Lucky dog barks back to days past
BY ROBERT SAMUELS
''Lucky!'' he calls. ``Come here!''
From the thicket, the pup emerges with his tail wagging. Black spots sprinkle his chest. He jumps to lick his greeter. Sullivan tells Lucky to calm down, and he does. The pup sits with his chest pushed out, his new Miramar Fire-Rescue badge glinting in the sun.
''He just got out of obedience school,'' Sullivan said as Lucky slobbers on his hands. ``What a personality! A pedigree, through and through.''
Last month, Miramar officials named Lucky their third fire mascot, honoring the longtime link between Dalmatians and firefighters. He'll teach children how to stop, drop and roll, and crawl through smoke. The city always pairs the Dalmatians with Sullivan, 70, whose life holds the story of steadfast love and loyalty, a tale of man, his best friend and his dream job.
A cap covers Sullivan's thinning white hair. His hands seem surgically connected to the dog's red leash. Before Lucky, there was Buddy. Before Buddy, there was Ahren, the fire department's first mascot.
And before there was a fire department, there was Sullivan. He moved to South Florida in 1972 with a wife, three kids and a 1934 antique firetruck.
''Firefighting is in my blood,'' he said. ``I'm a third-generation firefighter. When we were growing up, they could hardly keep us out of the station. My brother became a firefighter, and my sister, she would have been a firefighter if they were allowed in those days.''
In 1975, Sullivan left his construction job to become one of Miramar's first paid firefighters. The force had four men. At the time, the area known as Miramar today was hardly even a sketch on an urban planner's desk. Prices were affordable, homes were on the east side, and there were farms and more trees and swamps in west Miramar.
''We did mostly brush fires back then,'' Sullivan recalled.
In 1992, Sullivan got a small Dalmatian puppy. He named her Ahren, after the manufacturer of his firetruck. Dalmatians are territorial mammals, so Sullivan often took Ahren out to help socialize her. It might not have been necessary, Sullivan said, because Ahren had an innate love for people. He began taking her to schools to encourage fire safety.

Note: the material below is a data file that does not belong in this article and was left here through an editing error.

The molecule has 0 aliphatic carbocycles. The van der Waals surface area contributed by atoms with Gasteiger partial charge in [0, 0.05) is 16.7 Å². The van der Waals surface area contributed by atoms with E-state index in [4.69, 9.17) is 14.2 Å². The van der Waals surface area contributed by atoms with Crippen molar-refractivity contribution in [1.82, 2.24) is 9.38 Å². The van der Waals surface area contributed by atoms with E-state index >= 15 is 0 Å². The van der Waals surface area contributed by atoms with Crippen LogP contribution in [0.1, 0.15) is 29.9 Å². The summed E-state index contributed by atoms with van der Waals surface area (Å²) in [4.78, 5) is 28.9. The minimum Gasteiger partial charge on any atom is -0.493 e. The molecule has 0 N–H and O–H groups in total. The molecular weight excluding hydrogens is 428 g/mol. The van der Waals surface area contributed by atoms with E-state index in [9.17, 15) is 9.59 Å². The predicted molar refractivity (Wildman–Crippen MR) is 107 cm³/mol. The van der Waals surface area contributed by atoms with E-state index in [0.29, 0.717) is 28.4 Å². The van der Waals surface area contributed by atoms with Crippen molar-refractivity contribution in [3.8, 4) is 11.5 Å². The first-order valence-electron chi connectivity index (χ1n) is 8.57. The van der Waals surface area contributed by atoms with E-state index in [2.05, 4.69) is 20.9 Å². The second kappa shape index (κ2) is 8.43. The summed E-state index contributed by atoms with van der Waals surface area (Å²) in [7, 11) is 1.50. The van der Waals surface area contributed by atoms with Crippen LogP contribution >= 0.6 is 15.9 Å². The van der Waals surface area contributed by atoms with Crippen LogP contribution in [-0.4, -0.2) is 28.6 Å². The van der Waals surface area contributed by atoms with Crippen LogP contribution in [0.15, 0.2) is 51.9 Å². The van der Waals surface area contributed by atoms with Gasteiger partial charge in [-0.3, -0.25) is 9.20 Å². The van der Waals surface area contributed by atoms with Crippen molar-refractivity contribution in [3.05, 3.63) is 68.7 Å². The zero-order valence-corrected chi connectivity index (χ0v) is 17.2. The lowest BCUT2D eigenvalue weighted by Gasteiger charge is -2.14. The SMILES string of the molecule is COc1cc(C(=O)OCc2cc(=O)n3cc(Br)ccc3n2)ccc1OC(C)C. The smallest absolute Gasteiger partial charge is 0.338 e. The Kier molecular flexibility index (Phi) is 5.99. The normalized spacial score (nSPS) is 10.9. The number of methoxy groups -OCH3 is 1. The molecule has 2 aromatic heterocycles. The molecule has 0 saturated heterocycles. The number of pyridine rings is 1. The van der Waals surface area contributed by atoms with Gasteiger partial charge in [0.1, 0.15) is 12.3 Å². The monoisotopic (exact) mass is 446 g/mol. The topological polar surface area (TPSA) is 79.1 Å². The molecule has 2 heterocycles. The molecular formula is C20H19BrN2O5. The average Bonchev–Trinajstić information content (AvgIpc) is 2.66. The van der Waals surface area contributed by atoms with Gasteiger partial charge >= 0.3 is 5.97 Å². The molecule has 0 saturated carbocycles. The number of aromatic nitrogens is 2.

Ahren accompanied the department to fires. It was a tradition that started long ago, when firefighters rode in horse-drawn fire engines and Dalmatians guarded the horses.
''One time, this family had two kids, some birds, a fish, a dog and this little kitten,'' Sullivan said. 'We get them out of the fire, and the little girl's crying. She said, `We're missing a kitten.' ''
Sullivan sent Ahren into the house to find the kitten. Ahren crawled through the smoke, much like she taught the kids in school. Ahren found the kitten lodged between the refrigerator and the counter.
''The little girl was so happy,'' Sullivan said. ``The kids weren't concerned about their home. They were worried about the animals.''
The event gave Sullivan a new perspective. Firefighting is a relatively quick thrill, a rare rush of exhilaration and heroism. Truth be told, Sullivan could count on his hands the number of such death-defying incidents.
That night, watching the smile of a child holding a kitten, Sullivan experienced a different type of satisfaction. There is a profound connection that people have with animals, one deep and lasting.
Sullivan's body was also slowing down. Soon, his work with the Dalmatians would become the major way he would reach the people he longed to save from fires.
When Ahren died of natural causes in 2004, Sullivan was eager to take Buddy, who performed similar jobs. Sullivan recalls a career fair where someone came up and said:
``I remember when I was going to elementary school. That dog taught me to stop, drop and roll.''
Little did he know, Buddy was different from Ahren. Buddy was a boy -- and shy.
Mayor Lori Moseley attests to Buddy's reticence. When she was supposed to put the official fire badge around Buddy's neck during a council meeting, Buddy stepped back.
''That dog did not like me,'' she often recalls.
But Buddy was devoted to Sullivan. Then, one day, Buddy suffered a bad fall. The terrible injury forced Sullivan to put Buddy down.
''No one needs to talk about it,'' Sullivan said, his voice quiet, as Lucky lay at his feet. ``We had to do what's best for him. It was a tough time. I needed a lot of encouragement.''
One morning, an animal rescue shelter in Hollywood called the department to say they had just received a Dalmatian from Tuscaloosa, Ala. He was dying of heart worms. They asked the department if they were interested in adopting him. The dog -- who they estimated at about 2 years old -- had about four days to live, they said.
At first, Battalion Chief Bill Huff wasn't sure. The department still wasn't over Buddy's death.
Sullivan reluctantly went to the shelter to check on the dog. He looked so helpless inside the cage, so skinny that his rib cage protruded from his chest. But when Sullivan went closer to greet him, the dog's tail started wagging. His tongue cascaded from his mouth. He was a natural friend, just like Ahren.
LOVE AT FIRST SIGHT
''It was love at first sight,'' Sullivan recalls.
They put him though a surgery, then fattened the dog up to a hearty 60 pounds. They considered a bevy of names: Halligan. Ariel. Killer. And then they thought, Lucky.
''Because we were lucky he survived,'' Sullivan said.
The night Lucky was officially named mascot of the Miramar Fire Department, he stood tall as the city's mayor placed his new badge around his neck.
''Oh, this one likes me!'' Moseley said at the meeting.